A young man sporting a coiffed block of dirty-blond hair steps to the microphone. He asks whether Professor Binhazim is still in the room, before fixing his eyes on the man seated in front of him. Of course Awadh Binhazim is still here. He’s a panelist at the Jan. 25, 2010, discussion on Vanderbilt’s campus — an event since watched by tens of thousands of viewers on YouTube.
The young man launches into a question, which he reads from a card:
“Given the recent controversy surrounding homosexuals in the military, under Islamic law, if a homosexual person began to actually engage in homosexual relations in an ongoing and permanent way with no intention of quitting, then the punishment under Islamic law would be death — unless, you know, he agreed to quit. As a practicing Muslim, do you accept or reject this particular teaching of Islam?”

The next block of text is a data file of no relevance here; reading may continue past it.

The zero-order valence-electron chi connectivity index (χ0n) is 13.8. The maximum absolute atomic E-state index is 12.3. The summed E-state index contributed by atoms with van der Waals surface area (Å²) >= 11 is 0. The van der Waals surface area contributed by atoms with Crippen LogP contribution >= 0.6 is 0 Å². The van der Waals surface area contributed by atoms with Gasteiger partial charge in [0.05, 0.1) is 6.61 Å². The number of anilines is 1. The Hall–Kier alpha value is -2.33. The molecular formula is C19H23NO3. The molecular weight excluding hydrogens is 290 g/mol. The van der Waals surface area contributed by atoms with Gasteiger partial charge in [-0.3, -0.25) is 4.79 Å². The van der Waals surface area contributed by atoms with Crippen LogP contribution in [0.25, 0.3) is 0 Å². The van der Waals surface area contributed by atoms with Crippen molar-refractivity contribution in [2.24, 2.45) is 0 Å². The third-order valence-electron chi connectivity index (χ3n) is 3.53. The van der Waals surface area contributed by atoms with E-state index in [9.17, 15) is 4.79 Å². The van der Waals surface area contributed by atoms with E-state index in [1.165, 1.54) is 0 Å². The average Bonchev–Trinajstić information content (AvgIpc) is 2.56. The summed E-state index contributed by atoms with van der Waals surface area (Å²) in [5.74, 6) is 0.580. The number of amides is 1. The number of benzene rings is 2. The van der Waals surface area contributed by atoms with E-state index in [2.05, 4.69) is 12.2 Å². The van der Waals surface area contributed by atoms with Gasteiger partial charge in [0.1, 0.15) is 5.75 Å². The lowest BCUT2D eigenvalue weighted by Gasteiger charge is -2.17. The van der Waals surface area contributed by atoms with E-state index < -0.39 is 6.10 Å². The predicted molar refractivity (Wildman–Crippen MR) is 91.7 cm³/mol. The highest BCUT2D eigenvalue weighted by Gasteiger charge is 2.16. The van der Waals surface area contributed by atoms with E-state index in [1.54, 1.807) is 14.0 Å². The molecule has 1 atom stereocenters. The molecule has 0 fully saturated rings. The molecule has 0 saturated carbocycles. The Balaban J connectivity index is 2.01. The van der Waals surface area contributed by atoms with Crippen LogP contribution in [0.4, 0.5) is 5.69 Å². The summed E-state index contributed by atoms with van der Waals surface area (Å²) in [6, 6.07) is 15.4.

You know where this is going. The camera trains on Binhazim — an olive-skinned man with a polite haircut and trimmed salt-and-pepper beard, wearing a dark suit jacket, dark shirt and tie — for the gotcha moment.
Instead, Binhazim winds into a three-minute, highly nuanced response. The questioner tries to interrupt. He just needs Binhazim, the adjunct Muslim chaplain at Vanderbilt, to say Islam requires him to believe in the killing of gays and lesbians; then he can get out of here.